On July 16, Zoo Basel witnessed the arrival of another new Western Lowland Gorilla. It is the third birth for mom, Faddama, and it is the second offspring for dad, M'Tongé.
M'Tongé’s first child was born in May to mother, Joas, and was Zoo Basel’s first Gorilla birth in a decade.
New mom, Faddama (age 32), is already a great-grandmother. Her son, Viatu (age 17), resides in Frankfurt. He is not only a father of four but grandfather of two, as well.
Aside from Faddama and her new baby, the troop of Gorillas at Zoo Basel consists of: M'Tongé (age 16), Joas (26), Mobali (son of Joas and M'Tongé), Zungu (13), Goma (56), and Quarta (47). Quarta is the mother of Faddama, and she full-filled her ‘grand-motherly’ duties and stayed close by her daughter during the childbirth.
The sex of the new baby isn’t known yet, but once staff can examine the tiny Gorilla, a name will be given.
The Western Lowland Gorilla is native to the rainforests of western central Africa.
Gorillas live in groups called troops. Troops tend to be made of one adult male (or silverback) and multiple adult females and their offspring. A silverback is typically a male that is more than 12 years of age.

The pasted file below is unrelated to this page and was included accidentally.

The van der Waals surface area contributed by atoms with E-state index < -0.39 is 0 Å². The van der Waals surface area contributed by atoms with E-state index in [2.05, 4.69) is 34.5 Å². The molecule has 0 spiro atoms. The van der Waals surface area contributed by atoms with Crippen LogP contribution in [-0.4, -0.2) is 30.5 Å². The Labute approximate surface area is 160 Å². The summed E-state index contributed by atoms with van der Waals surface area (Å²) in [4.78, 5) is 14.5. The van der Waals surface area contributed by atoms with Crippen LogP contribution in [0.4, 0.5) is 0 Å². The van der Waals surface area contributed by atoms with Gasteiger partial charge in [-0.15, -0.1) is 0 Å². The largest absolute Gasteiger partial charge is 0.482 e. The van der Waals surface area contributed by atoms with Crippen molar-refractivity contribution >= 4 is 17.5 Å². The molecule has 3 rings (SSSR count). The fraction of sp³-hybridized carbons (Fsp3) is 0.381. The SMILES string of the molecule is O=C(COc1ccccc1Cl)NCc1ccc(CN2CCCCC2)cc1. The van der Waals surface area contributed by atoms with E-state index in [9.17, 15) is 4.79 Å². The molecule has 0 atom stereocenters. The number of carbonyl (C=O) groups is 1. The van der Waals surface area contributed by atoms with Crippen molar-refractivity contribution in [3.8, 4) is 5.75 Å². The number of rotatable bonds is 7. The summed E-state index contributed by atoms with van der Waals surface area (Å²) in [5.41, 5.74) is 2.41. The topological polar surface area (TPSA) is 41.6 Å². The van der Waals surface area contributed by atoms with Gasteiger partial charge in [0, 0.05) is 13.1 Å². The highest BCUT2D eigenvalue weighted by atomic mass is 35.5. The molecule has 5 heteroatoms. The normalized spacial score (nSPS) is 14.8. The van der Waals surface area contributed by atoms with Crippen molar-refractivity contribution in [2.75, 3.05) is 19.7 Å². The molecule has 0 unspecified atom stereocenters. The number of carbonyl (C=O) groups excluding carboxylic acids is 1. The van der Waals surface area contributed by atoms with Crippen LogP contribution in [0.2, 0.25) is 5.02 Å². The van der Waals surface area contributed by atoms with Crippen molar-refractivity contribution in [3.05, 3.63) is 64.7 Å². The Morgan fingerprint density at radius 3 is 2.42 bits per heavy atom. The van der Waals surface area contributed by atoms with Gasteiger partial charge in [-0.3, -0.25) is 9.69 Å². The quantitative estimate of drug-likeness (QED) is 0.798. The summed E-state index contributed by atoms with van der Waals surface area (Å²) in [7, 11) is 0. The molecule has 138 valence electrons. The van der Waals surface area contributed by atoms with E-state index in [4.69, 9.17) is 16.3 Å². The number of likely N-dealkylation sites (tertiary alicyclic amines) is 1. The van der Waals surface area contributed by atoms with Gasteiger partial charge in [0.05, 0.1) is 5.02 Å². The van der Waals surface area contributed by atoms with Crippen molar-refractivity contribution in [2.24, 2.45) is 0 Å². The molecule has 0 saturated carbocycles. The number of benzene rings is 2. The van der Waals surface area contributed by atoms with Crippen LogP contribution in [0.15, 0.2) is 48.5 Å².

Females mature at 10-12 years (earlier in captivity) and males at 11-13 years. Female Gorillas mate and give birth in, typically, four-year intervals. Gestation lasts about 8.5 months. Infants are entirely dependent on their mothers. Male Gorillas are not active in caring for the young, but they do play a role in socializing them to other youngsters and work to shield them from aggression within the group. Infants suckle at least once per hour and sleep with their mothers in the same nest.
Infants begin to break contact with their mothers after five months but only for brief periods of time. By 12 months, infants move up to 16 feet from their mothers. At around 18-21 months, the distance between mother and offspring increases and they regularly spend time away from each other. They enter their juvenile period at their third year, and by the sixth year, they begin to sleep in a separate nest from mother.
The Western Gorilla, and its subspecies, is classified as “Critically Endangered” on the IUCN Red List of Threatened Species. The Mountain Gorilla is also listed as “Critically Endangered”, while the Eastern Gorilla is currently classified as “Endangered”.
Major threats to gorilla survival include habitat destruction and poaching for bushmeat trade. It is also believed that several thousand gorillas, in the Republic of Congo, died from Ebola during the outbreak in 2004.